If you don’t already know Jack Mitchell, you’ll get your chance Friday.
Just look for the sweaty man in the purple football jersey and moisture-wicking gym shorts making a loop through Lincoln, a goofy hat on his head, walking, walking, walking.
Jack Mitchell is a KLIN radio host, a friendly, funny voice on your morning commute. He’s a Husker sports nut, a dad, a Royals fan, an East High graduate, a once-upon-a-time attorney who has a thing for the weather.
His real name is John Liesveld and he’s as genuine as George Washington on a dollar bill.
Friday, he’s walking a marathon plus change.
He calls it the Walk of Shame and it’s not the first time he’s embarked on a stroll around the city in the name of doing good.
I walked with him on a mid-May Friday three years ago, a small piece of a 20-mile route that ended at a brewery. That year he walked to raise money for a small-town wrestler named Doyle Trout who’d lost his leg in a car accident.
He wore a Husker Power hat with yellow arms that rose like horns above his head.
Drivers honked their car horns and radio listeners ran out to meet the voice they loved.
His parents, Curt and Rosanne Liesveld, were waiting in front of Memorial Stadium to root him to the finish line. Mitchell stopped for a photo.
The next day, his dad died. A heart attack in the middle of mowing.
This is the first walk since then, and Mitchell is raising money for Mourning Hope. Nearly $2,000 in donations have already been pledged to the organization that helps grieving children.
“Sometimes it’s hard to find a cause that personally resonates,” Mitchell said Wednesday. “The walk had such a connection to a bad time, that I’d thought I’d use it to completely flip it on its head.”
Mitchell cooked up the first walk after the endless winter of 2013, assuring listeners that spring had indeed arrived and guaranteeing the high temperature wouldn’t dip below 60 degrees on any day until football season.
If it did, he’d put on his pedometer and go.
On May 20, 2018, the thermometer didn’t make it past 58.
And Mitchell kept his weather promise for the fourth time.
“I was in South Africa and I got this random email from him,” says Carly Runestad, Mourning Hope’s executive director. “He said, ‘I’m doing this Walk of Shame, can we meet?’”
When she returned home, Runestad showed up on Mitchell’s morning show to talk about the services Mourning Hope offers. The KLIN website set up a donation link.
Mitchell offered his own expertise in exchange for donations. (He’ll have his face painted at the Lincoln Children’s Museum, circle a Sheridan Boulevard roundabout holding an “I Love Roundabouts” sign, pose with staff at Bryan East Campus, take random requests along the route.)
The radio guy and a Twitter friend have already mowed the lawns of two followers in exchange for their $200 donation.
“They made us wings and we brought beer.”
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The walk is such a Jack Mitchell thing to do, his friends say.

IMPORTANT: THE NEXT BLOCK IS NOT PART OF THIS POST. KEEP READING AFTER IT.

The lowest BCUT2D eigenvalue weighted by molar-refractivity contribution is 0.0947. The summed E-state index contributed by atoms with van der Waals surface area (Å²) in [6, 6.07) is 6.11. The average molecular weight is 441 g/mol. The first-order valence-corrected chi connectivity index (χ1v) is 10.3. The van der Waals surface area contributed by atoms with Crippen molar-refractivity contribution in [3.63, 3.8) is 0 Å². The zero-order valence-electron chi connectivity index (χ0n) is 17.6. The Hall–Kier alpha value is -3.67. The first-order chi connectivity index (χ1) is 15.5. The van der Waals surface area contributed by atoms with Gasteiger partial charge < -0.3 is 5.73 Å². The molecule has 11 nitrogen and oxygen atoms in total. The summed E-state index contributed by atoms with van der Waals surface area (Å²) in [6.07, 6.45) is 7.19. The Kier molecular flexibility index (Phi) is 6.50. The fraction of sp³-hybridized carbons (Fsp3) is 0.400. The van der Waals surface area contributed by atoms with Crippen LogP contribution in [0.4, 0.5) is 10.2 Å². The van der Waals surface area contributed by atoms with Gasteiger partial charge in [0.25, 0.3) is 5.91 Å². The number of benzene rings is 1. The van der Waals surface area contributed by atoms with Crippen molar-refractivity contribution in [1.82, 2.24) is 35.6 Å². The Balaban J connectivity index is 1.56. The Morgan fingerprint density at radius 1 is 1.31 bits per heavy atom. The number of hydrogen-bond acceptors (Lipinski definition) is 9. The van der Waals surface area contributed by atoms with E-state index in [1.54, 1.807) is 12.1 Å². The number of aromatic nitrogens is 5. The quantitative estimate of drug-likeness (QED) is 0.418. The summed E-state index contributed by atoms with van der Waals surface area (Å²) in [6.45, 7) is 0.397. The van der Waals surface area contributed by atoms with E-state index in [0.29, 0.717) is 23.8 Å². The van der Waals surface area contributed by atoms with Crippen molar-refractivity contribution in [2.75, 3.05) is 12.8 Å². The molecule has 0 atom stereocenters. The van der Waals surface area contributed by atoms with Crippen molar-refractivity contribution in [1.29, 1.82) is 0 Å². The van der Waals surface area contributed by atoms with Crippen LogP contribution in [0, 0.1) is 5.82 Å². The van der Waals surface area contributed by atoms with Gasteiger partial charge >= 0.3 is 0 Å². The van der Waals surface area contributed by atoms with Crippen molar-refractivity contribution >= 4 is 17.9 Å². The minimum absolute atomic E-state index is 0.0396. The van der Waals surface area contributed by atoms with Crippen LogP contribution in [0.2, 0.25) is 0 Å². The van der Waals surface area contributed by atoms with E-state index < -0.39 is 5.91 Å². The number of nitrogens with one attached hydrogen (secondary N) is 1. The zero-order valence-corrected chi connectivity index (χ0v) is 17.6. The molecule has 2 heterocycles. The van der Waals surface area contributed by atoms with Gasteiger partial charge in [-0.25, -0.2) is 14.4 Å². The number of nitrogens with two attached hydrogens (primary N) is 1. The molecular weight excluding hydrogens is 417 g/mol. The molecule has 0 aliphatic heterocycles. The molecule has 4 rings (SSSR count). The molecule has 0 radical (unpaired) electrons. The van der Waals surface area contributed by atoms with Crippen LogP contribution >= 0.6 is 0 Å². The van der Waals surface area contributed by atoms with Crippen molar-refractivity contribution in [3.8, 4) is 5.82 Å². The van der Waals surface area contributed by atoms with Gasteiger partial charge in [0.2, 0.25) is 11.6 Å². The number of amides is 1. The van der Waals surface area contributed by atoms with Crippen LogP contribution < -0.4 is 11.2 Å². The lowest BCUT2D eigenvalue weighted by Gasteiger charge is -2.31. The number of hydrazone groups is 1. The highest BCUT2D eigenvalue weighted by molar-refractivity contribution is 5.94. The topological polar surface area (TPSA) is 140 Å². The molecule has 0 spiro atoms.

“There’s a certain genuine boyishness about him,” Mike Schaefer said. “He has a kind of manic energy … his brain is always thinking.”
He’s a force of personality with a generous spirit, said the writer for Husker 24/7. And despite the 100-degree forecast: “I’ll walk with him at some point.”
Bret Welstead plans to stroll a piece of those 25 miles with Mitchell, too.
“He sees the value of community and what people can do if they come together,” said the pastor at New Covenant Community Church and friend of the Liesveld family. “I wasn’t surprised at all that he turned to Mourning Hope.”
Runestad is happy he did. And she and fellow Mourning Hope employees will be waiting in their walking shoes to join Mitchell in the final 7-mile stretch.
Some Mourning Hope families will be at the state Capitol to walk the last mile to the Railyard; others will cheer along the route, handing the morning host bottles of water.
And Mitchell has a cadre of friends signed up to join him. Guests on his show such as Rusty Dawkins and Leirion Gaylor Baird, Coby Mach, Nancy Metcalf, Brenden Stai, Suzanne Geist.
In his email pitch for walking buddies, Mitchell touted the good work of Mourning Hope: “I know how hard the last three years have been for me, and I'm 40. I can't imagine if I'd been 10.”
The first year — 2013 — Mitchell walked 13 miles raising money for the Lincoln Community Foundation. (“I think they just gave it to a variety of causes. We were very disorganized.”)
The next year, money from another 13-mile walk went to the Leukemia and Lymphoma Society. And then 2015, the year he lost his dad.
He dropped the challenge in 2016 and the next year, too, Mitchell says.
His heart wasn’t in it.
But this year. …
This year, look for Jack Mitchell, Lincoln. Watch him walk out of Broadcast House and past the Sunken Gardens and over to KLKN and up Pioneers Boulevard and down Sheridan Boulevard and east to Runza on O Street and over to East Campus and down to Memorial Stadium and on to the Capitol and into the Railyard.
“He’s going to be miserably tired,” Runestad said. “He’ll be hurting by the end of the day.”
My guess: Hurting but happy.
On a Father’s Day three years ago, I wrote about Jack Mitchell and his walk and his dad who he loved so much.
Mitchell talked then about one of the last times he saw his father — celebrating the Walk of Shame over a beer at the end of a long Friday.
“It was a very celebratory feeling. He thought this walk was one of the very best things I did.”
He was right.